University of Fraser Valley launches new initiatives to showcase South Asian Canadian contributions to British Columbia

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Six new resources aimed at reducing racism through education are now available across British Columbia. Launched by the South Asian Studies Institute at the University of the Fraser Valley, the South Asian Canadian Legacy Project aims to raise awareness and knowledge of the valuable contributions of South Asian Canadians to British Columbia’s diverse cultures, history, heritage, economy, and society.

“The South Asian Canadian Legacy Project empowers British Columbians to discover, learn, research, and share the rich and robust histories of South Asian Canadians who helped build this beautiful province,” said Dr. Satwinder Kaur Bains, Director at the UFV South Asian Studies Institute.

Propelled by a $1.14 million grant from the Province of British Columbia and with support from the Abbotsford Community Foundation, the project is part of the government’s response to community consultations on racism and hate conducted in 2019.

The initiative includes Saffron Threads — a new learning resource for BC K-12 teachers exploring South Asian Canadian history, culture, and heritage. Saffron Threads includes detailed activity plans and resources, developed in partnership with Open School BC, that will help teachers bring important topics for all students into the classroom including migration and settlement, discrimination, identity, and culture.

Teachers and parents can find Saffron Threads resources available via digital download for free at www.saffronthreads.ca.

“The South Asian Canadian communities in B.C. have been calling on government to share the rich history of South Asian Canadians, both the challenges and contributions. It is a key piece of my mandate to start work establishing Canada’s first-of-its-kind museum to document the history, art and contributions of South Asian people in B.C.,” says Melanie Mark, Minister of Tourism, Arts, Culture and Sport.

Rich archives that tell the stories of South Asian migration and contributions to Canada have found a new life as part of the Legacy Project. The UFV South Asian Studies Institute has methodically digitized thousands of photos, documents, and videos from privately held collections to create the South Asian Canadian Digital Archive (SACDA). Find it at: www.sacda.ca.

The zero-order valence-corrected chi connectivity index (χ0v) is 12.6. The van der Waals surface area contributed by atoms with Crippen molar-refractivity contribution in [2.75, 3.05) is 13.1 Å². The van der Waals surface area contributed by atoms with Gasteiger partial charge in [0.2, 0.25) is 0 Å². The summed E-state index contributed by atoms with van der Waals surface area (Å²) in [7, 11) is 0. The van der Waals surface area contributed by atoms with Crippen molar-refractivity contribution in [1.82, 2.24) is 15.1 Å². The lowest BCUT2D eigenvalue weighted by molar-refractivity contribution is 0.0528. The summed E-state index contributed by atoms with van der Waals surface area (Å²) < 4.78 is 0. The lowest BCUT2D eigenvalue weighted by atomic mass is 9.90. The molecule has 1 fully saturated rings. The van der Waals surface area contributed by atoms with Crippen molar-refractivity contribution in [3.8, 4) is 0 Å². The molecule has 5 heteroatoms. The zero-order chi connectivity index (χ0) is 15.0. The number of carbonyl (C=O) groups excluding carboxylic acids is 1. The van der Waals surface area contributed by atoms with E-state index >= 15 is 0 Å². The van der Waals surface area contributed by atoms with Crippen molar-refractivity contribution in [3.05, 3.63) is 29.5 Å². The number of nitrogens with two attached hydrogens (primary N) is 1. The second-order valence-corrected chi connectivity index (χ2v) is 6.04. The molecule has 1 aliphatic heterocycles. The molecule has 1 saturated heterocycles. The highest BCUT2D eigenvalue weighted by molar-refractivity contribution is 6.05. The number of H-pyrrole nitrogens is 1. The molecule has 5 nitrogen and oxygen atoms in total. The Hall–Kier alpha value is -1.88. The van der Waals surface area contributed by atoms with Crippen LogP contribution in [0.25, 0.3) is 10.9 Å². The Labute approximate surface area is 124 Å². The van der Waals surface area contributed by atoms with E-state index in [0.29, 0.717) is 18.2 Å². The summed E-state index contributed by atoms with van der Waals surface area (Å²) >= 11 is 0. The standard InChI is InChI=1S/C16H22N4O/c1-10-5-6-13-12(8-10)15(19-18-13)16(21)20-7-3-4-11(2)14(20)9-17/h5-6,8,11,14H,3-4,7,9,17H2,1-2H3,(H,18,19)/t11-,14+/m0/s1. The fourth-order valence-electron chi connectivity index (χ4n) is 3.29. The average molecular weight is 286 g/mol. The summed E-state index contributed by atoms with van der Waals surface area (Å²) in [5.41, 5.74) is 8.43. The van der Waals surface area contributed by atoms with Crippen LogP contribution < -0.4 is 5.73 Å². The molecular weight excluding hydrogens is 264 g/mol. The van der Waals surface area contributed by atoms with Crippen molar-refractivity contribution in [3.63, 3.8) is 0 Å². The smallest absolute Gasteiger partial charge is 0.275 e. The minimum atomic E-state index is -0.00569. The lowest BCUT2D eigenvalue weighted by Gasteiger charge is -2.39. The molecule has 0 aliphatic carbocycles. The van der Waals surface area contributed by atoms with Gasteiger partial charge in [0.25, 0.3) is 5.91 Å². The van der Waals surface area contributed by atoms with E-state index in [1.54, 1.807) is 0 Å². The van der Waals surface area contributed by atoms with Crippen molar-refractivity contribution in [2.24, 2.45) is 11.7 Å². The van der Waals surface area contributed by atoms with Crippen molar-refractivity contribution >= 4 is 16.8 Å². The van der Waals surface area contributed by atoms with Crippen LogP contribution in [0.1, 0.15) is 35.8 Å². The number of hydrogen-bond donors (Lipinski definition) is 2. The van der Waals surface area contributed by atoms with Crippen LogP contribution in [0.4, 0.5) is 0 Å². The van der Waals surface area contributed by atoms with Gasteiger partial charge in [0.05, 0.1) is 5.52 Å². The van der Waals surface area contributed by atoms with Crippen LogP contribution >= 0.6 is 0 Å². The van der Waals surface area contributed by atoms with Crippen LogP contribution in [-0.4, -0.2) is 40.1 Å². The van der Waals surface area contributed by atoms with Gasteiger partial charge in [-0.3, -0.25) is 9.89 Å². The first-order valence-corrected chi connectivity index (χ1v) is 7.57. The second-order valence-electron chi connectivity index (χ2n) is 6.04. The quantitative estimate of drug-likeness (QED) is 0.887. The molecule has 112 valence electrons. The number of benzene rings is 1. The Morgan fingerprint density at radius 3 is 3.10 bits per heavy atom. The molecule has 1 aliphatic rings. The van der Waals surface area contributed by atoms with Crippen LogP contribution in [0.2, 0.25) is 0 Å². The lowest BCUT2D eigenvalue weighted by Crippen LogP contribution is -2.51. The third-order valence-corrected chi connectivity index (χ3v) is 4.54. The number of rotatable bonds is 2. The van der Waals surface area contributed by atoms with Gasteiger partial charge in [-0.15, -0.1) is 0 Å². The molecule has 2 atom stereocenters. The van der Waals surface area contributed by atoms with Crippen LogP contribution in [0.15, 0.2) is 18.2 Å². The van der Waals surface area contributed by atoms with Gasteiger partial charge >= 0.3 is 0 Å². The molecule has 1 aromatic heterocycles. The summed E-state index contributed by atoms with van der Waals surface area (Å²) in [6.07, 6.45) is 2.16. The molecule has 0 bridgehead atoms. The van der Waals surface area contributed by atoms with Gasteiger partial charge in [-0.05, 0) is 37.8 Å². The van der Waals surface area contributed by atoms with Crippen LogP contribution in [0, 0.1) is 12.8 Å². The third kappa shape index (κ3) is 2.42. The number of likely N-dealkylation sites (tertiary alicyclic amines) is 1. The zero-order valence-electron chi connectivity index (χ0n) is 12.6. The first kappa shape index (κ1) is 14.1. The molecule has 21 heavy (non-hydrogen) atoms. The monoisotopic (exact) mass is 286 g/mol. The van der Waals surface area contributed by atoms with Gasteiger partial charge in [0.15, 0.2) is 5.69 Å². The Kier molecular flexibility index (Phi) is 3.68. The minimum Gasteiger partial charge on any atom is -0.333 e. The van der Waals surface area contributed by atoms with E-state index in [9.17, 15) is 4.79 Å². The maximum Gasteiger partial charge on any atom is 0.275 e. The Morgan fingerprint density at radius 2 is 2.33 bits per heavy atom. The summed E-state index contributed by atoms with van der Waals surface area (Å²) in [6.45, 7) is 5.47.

“In order for students to become engaged global citizens, education must include the stories and voices of our multicultural society”, noted UFV President and Vice-Chancellor Dr. Joanne MacLean. “I am pleased the South Asian Canadian Legacy Project will provide valuable resources for learning and reflecting on the many contributions made by B.C.’s South Asian community.” T

he South Asian Canadian Legacy Project also includes a physical travelling exhibit that will be visiting all regions of B.C. over the next four years. The bilingual exhibit titled Haq and History — “haq” meaning “rights” in Punjabi, Hindi and Urdu— was developed in collaboration between UFV and the Royal BC Museum.

The exhibit explores themes of trans-pacific journeys, families and homes, community celebrations and commemorations, sawmill experiences, and community activism for rights and justice. As the exhibit travels, it will partner with local GLAM sector institutions and South Asian Canadian communities to add relevant local content with a goal to expand the historic record.

The exhibit is also paired with an outreach kit that educators, schools, and community centres can use to teach content from Haq and History. B.C. schools and organizations can request an outreach kit through the Royal BC Museum.

Haq and History can be viewed in the atrium of the Surrey Centre Library until June 30, 2022 before it makes its way across B.C and into its communities.

Ground-breaking research is captured in Union Zindabad! which chronicles the history of South Asian Canadians’ involvement in the BC labour movement in partnership with the BC Labour Heritage Centre.

The Project also undertook documentation and further engagement of historic sites of significance across BC.

Nineteen authors came together to write chapters in A Social History of South Asians in British Columbia – a book that threads South Asian Canadian stories from 1897 to the present moment. You can engage with these resources at www.threadingourstories.ca.